What Happens in a Failure

Example of bail-in conversion

Stylized example – Effect of bail-in conversion on the balance sheet

The conversion of a failing D-SIB’s bail-in debt into common shares would be reflected in its balance sheet.

This example contains a diagram depicting the balance sheet of a hypothetical D-SIB to illustrate the effect of a bail-in conversion. This diagram has been simplified to illustrate the effect of the bail-in conversion only and it does not capture the full range of liabilities held on typical balance sheets of D-SIBs. 

The following analysis is based on a hypothetical D-SIB, ABC Bank, which enters resolution following its failure. CDIC assumes temporary ownership of the D-SIB1 and bail-in conversion is used.

Stage 1 – Business as Usual 

ABC Bank’s balance sheet in business as usual is presented in the first column in the diagram below.

Stage 2 – Heightened Risk (Severe Economic Downturn – ABC Bank records losses)

A severe economic downturn causes some assets from ABC Bank to come under particular stress and as a result, ABC Bank records a loss on its assets. This is shown in the second column in the diagram below.

Stages 3 to 5 – Point of Non-Viability to Stabilization/Restructuring

ABC Bank suffers a loss in market confidence. The Superintendent of Financial Institutions determines that ABC Bank has ceased or is about to cease to be viable. It is determined by the Governor-in-Council that CDIC should take temporary ownership2 of ABC Bank, which involves the following steps3 :

  • By operation of law, all of the common shares (equity) of ABC Bank are automatically transferred to CDIC4 and the pre-existing common shareholders no longer own their common shares or have any rights or entitlement to the shares. They are the first to suffer losses, in keeping with the creditor hierarchy.
  • Immediately after CDIC takes temporary ownership, the Superintendent of Financial Institutions announces that the conditions for conversion of any outstanding NVCC instruments have been met, triggering automatic conversion of all such instruments into new common shares in accordance with their contractual terms. This means that NVCC subordinated debt and NVCC preferred shares are written down to zero and common equity is increased by an equivalent amount. This absorbs a portion of ABC Bank’s losses, in keeping with the creditor hierarchy where preferred shareholders and subordinated debtholders absorb losses only after common shareholders have been impacted.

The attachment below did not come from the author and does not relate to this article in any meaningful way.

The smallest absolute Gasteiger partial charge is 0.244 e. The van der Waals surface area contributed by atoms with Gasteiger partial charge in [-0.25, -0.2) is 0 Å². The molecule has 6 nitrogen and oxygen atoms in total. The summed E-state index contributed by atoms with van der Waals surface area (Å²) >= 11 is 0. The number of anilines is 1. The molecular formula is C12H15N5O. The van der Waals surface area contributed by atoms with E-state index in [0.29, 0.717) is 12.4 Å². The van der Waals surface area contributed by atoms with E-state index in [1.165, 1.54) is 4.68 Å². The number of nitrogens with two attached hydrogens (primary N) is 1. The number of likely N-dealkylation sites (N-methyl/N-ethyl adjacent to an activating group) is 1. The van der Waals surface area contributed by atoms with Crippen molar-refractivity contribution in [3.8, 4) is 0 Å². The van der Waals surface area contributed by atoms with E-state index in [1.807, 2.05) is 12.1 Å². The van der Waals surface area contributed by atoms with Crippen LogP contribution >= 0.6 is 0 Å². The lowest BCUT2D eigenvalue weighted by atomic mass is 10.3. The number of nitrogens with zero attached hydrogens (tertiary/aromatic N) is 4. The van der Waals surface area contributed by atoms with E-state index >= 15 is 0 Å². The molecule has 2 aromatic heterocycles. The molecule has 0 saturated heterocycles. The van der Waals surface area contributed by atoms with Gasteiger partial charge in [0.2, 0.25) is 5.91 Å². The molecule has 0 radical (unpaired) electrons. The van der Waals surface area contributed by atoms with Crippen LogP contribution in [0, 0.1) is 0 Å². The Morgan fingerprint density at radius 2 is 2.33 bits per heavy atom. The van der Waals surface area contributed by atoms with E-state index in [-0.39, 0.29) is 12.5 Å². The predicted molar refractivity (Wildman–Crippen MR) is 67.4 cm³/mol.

• In order to absorb the remaining losses, CDIC determines that a portion of the outstanding bail-in debt must be converted to common equity.5 This means that a portion of bail-in debt is written down to zero and equity is increased by an equivalent amount on the balance sheet. Senior unsecured (or bail-in) debtholders are the last to absorb losses, in keeping with the creditor hierarchy.
  • Liabilities that are not eligible for bail-in conversion, including deposits, remain unchanged as they are insulated from losses by the scope of the bail-in regime.

Following the conversion of NVCC instruments and bail-in debt, the result is a recapitalized balance sheet for ABC Bank. This is shown in the last column in the diagram below.

Illustration of Impact of Bail-in Conversion on Balance Sheet

Stage 1: pre-loss balance sheet, stage 2: losses diminish assets and equity, stage 3 to 5: convert NVCC and bail-in debt to equity

Footnotes:

  1. CDIC would assume temporary ownership of the D-SIB through a Share E-FIRP, meaning that the outstanding shares of pre-existing shareholders would be transferred to CDIC.
  2. CDIC would assume temporary ownership of the D-SIB through a Share E-FIRP.
  3. In an actual failure scenario, CDIC would be preparing a valuation of the balance sheet at the point of non-viability to determine the size of actual and expected future losses to ensure that sufficient liabilities are converted to equity. This example, however, makes the simplifying assumption that there are no additional losses to recognize upon entry into resolution. The purpose of the example is exclusively to demonstrate how the bail-in conversion power can absorb losses.
  4. These pre-existing common shares remain on the balance sheet; they are temporarily owned by CIDC for the duration of the resolution.
  5. In order to restore market confidence, CDIC may choose to convert all of the D-SIBs bail-in debt, or an amount that results in a recapitalization that is greater than the loss. For simplicity, the converted amount of bail-in debt results in a recapitalization that is exactly equal to the loss amount in this example.

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